Rob Davis: Spiller's Miracle Worker - Dance Music's Number 1 Songwriter
Monday, September 3, 2001He co-wrote Paul Oakenfold's first ever record Jibarro back in 1988 and more recently contributed to two of the biggest records of the last 10 years, Coco's I Need A Miracle and Spiller's Groovejet. He's also previously enjoyed a rich and distinguished pop career with chart topping pop/yobs Mud, playing guitar on a string of chart-topping singles throughout the 70s. Nowadays 53 years old, his latest production is Kylie Minogue's new single Can't Get You Out Of Your Head, which appears set for top 10 success when it's released this September in the UK. Skrufff chatted to the superstar songwriter recently.
Skrufff: You're written for 70s popsters Mud and other rock/pop acts before, how different is song-writing for dance music-
Rob Davis: "It's more limited because you can't meander around- Normally with dance music you don't want to get too complicated. There have been lots of big hits with one-liners but I'm always more song-based. I like to do at least a verse/chorus, verse/ chorus structure. With most dance songs that's all I do, perhaps adding a few adlibs or chants and non lyrical parts."
Skrufff: How did you get involved in writing dance music-
Skrufff: "Throughout the 80s, following the Mud experiences, I started listening to more black music, and ended up doing albums with people like Oliver Cheatham for Champion Records. I also did some hi-energy records in the 80s, then later on I met Oakey (Paul Oakenfold) because he used to live near me in Carshalton (Surrey). He used to come around and we'd talk about where music was heading- he knew exactly where it was going, scene-wise and music-wise. He started taking me out to some of his gigs in 1989 and I liked the vibe I found there and also the tracks."
Skrufff: Were you going out raving with Oakey-
Rob Davis: "I used to go to his gigs for just a few hours usually, really just to check them out, I'm not exactly a dancer; not unless I get really out of it. Paul's great, because he tries out acetates of new tracks at his gigs. Back then many people didn't understand the (musical) drops in dance music, so clubbing was more of a research thing for me."
Skrufff: 'I Need A Miracle' was another number 1 hit for you in 2000, as a result of a bootlegger combining your 1998 Coco vocal with Fragma's instrumental, when did you first hear it-
Rob Davis: "I actually heard it before Positiva even picked it up (signed it). Kiss were playing it for a while, and I remember phoning Positiva up to ask if it was being released and they said 'No, we know about it but we don't think it's coming out'. Obviously it became so big, they went for it."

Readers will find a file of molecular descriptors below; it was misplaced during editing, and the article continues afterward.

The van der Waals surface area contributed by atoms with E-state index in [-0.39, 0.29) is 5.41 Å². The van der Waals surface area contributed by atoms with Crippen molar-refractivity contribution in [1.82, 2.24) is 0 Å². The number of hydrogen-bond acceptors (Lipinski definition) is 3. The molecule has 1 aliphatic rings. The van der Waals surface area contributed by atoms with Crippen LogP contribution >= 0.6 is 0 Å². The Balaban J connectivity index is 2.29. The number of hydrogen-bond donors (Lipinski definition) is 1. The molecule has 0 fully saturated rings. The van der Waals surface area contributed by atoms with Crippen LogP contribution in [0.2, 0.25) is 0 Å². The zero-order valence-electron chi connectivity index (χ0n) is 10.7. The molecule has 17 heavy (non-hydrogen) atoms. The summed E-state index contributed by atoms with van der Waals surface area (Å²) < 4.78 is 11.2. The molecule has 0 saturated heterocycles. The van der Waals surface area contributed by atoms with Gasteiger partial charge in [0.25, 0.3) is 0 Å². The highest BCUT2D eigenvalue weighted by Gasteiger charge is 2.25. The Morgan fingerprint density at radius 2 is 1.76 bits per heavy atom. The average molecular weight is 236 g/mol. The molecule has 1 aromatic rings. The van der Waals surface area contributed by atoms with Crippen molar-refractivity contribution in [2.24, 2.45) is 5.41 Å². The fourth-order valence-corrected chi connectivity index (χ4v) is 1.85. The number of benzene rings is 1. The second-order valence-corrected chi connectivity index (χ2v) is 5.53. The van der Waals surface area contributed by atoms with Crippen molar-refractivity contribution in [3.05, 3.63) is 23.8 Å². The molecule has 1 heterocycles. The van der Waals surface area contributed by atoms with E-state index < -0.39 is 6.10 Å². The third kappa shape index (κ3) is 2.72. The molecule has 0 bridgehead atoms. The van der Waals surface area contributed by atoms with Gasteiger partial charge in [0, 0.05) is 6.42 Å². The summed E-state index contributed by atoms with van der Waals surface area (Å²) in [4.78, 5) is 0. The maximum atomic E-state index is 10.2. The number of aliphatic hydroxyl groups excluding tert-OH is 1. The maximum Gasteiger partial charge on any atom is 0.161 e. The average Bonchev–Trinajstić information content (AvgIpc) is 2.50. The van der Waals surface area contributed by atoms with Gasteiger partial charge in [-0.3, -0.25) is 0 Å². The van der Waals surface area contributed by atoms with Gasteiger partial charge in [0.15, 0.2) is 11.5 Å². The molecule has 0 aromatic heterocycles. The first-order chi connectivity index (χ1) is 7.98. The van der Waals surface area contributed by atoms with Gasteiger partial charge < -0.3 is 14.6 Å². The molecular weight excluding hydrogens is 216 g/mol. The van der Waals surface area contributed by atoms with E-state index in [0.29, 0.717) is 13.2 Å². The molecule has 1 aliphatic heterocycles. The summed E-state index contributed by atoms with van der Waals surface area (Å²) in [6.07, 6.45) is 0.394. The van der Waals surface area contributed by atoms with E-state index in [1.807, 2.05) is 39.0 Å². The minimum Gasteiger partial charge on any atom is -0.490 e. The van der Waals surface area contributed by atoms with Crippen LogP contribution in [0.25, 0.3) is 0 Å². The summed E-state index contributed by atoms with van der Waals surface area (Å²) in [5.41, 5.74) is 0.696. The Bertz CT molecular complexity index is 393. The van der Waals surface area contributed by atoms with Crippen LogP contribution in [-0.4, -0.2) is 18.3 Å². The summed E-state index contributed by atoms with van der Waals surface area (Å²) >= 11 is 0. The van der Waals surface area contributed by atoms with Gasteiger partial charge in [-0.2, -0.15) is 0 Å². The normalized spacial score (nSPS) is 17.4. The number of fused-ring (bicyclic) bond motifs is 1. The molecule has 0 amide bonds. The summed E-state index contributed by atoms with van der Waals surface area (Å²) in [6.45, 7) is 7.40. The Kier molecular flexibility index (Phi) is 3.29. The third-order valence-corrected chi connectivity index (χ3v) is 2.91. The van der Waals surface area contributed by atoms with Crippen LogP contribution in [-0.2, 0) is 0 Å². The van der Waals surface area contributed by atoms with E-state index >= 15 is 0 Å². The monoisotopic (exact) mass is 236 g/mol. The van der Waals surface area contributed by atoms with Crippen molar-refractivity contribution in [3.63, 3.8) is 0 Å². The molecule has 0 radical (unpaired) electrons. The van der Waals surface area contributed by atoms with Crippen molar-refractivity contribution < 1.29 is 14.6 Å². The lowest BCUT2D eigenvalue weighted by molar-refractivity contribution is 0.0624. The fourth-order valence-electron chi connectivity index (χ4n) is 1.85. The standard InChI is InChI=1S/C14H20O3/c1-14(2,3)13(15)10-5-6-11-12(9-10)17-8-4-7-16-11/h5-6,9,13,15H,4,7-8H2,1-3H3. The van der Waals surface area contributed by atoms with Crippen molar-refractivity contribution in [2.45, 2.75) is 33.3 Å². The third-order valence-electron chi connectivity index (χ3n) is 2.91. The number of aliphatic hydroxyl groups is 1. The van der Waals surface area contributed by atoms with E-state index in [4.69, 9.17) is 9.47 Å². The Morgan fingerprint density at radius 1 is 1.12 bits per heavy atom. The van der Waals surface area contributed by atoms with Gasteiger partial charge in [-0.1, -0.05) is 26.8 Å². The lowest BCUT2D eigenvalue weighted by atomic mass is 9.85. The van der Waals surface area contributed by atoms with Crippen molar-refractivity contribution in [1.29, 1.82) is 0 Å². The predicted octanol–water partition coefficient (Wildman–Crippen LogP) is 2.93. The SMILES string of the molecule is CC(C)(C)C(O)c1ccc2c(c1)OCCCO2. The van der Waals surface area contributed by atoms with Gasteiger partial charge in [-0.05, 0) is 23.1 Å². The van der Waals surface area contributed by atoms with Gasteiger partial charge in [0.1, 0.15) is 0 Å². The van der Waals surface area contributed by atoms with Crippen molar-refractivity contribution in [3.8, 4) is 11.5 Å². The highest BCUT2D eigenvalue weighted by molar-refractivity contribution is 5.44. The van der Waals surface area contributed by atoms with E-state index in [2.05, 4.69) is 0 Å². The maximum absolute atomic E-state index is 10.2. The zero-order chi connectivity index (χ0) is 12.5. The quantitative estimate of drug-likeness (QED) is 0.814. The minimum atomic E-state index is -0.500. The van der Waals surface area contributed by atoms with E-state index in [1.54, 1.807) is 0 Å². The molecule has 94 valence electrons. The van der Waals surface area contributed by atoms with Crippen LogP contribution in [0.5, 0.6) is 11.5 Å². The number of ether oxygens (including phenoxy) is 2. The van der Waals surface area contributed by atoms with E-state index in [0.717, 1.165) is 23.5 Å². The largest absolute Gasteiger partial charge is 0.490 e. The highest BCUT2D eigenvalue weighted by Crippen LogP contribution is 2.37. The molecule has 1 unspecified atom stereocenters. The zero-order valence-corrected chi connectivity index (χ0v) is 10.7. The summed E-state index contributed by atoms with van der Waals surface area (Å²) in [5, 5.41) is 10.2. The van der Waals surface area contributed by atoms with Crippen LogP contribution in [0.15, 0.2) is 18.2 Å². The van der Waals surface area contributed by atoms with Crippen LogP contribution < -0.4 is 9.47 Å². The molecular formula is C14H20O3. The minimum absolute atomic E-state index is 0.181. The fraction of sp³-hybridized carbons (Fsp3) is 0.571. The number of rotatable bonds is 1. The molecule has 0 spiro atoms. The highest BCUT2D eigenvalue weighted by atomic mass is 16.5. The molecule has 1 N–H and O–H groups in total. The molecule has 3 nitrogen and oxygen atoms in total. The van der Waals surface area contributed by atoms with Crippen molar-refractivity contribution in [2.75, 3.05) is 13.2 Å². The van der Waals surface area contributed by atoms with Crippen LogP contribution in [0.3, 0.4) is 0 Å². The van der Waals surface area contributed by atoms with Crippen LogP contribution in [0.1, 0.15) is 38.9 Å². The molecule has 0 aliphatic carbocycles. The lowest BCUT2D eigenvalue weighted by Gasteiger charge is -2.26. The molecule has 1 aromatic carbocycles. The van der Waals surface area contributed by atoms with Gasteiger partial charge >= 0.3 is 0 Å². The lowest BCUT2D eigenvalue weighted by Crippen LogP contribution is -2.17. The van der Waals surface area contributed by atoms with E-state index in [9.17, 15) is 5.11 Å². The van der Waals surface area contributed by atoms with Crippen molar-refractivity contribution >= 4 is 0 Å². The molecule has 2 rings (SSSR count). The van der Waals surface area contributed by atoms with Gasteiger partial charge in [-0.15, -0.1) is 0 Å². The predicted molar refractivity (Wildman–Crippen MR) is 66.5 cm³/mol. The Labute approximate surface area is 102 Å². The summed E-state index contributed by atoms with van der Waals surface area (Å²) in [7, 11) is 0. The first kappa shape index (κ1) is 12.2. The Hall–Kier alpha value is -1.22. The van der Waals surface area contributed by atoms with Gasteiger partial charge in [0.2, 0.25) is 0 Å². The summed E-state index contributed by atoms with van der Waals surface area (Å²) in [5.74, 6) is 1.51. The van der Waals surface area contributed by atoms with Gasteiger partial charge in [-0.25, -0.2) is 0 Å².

Skrufff: The Coco version didn't do much first time around, what was your reaction when the Fragma version then took off-
Rob Davis: "It was weird, especially so with the Fragma one rather than for Groovejet. It (the Coco tune) felt like a really tasty song for a dance track as soon as it was written and it's quite difficult to get a song to feel magical over a simple backing track. I remember my publishers going bananas (getting excited) when they first heard it- everyone knew that it worked. It went into the top 30 first time round with a backing track I did with Victor Imbres."
Skrufff: Which bits of Groovjet did you write and which bits Sophie Ellis Bextor-
Rob Davis: "I had no involvement in the production, instead I was given a backing track to write something with and I did the whole tune. I didn't hear anything for a while, then they revocaled it, re-versed it and used my chorus. I think Sophie must have written the verse."
Skrufff: For somebody wanting to follow in your footsteps, what are the main requirements needed for successful song-writing-
Rob Davis: "I think experience is central then it's important to choose the right singer to perform it. In dance music, people like Oakey, as far as I understand it, are always looking for original lyrics rather than the same old love lines. If Tags